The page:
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Gates’ priorities – A change in focus

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Microsoft Chairman Bill Gates says the world’s poor people needs help meeting basic needs before technology can improve the quality of life in developing countries, the New York Times reported Nov. 3.

Speaking at a recent World Resources Institute conference in Seattle, Gates said the world’s poorest two billion people desperately need health care, not laptops.

Gates is critical of groups that think technology can solve the world’s problems, the Times said.

“Whenever the computer industry has a panel on the digital divide and I’m on the panel, I always think, ’Okay, you want to send computers to Africa, what about food and electricity — those computers aren’t going to be that valuable,’ ” he said.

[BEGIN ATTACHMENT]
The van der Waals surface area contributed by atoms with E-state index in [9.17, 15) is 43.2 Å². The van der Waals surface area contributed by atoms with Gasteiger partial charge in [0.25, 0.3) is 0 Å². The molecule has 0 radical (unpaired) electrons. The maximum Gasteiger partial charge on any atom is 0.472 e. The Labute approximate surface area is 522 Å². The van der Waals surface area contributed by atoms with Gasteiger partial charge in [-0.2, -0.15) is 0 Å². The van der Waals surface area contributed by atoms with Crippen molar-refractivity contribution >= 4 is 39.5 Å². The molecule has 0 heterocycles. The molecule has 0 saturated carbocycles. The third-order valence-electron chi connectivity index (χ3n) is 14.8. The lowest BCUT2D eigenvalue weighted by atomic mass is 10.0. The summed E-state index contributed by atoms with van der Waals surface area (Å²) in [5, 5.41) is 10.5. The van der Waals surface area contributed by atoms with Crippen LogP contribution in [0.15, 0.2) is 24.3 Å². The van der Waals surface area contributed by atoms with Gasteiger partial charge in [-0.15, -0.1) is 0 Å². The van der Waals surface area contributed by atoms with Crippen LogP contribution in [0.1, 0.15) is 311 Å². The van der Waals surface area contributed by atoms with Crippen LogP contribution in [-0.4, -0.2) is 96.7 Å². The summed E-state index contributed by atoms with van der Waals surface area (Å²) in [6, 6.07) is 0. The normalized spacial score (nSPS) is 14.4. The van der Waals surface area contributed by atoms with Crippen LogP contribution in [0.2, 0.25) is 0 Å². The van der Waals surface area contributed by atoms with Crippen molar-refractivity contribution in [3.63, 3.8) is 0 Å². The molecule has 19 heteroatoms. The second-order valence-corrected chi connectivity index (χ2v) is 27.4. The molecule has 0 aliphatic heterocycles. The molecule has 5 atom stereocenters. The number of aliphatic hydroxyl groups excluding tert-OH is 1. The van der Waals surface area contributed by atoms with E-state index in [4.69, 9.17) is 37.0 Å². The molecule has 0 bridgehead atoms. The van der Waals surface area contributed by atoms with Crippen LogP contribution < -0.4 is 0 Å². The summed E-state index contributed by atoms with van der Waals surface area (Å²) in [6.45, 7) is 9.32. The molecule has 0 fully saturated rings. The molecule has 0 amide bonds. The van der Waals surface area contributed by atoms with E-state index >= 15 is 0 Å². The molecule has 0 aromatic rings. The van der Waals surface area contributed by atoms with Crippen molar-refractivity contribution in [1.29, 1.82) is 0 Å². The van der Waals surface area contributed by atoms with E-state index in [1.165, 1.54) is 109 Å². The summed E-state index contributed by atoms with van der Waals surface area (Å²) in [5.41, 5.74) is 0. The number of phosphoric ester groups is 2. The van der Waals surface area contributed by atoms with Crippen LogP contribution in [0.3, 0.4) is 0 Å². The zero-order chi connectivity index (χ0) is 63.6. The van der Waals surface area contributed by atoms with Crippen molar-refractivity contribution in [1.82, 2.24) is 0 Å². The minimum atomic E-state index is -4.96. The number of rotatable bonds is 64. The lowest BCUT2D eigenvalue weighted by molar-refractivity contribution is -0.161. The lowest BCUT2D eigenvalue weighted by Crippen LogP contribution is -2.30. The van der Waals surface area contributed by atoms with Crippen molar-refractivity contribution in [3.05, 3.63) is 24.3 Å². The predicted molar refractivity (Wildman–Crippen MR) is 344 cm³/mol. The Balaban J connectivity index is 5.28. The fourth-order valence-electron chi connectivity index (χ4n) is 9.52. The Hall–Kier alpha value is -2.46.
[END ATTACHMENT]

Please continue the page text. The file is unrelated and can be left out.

“Mothers are going to walk right up to that computer and say, my children are dying, what can you do?” Gates said. “They are not going to sit there and browse eBay or something. What they want is for their children to live. Do you really have to put in computers to figure that out?”

Gates confessed he was naďve when he began his charitable works six years ago and expected projects involving technology and computers would make up the bulk of his giving.

Today, the priorities of the Bill and Melinda Gates Foundation have shifted to basic needs. Health care, especially the development and distribution of vaccines, accounts for about two-thirds of the foundation’s grants.

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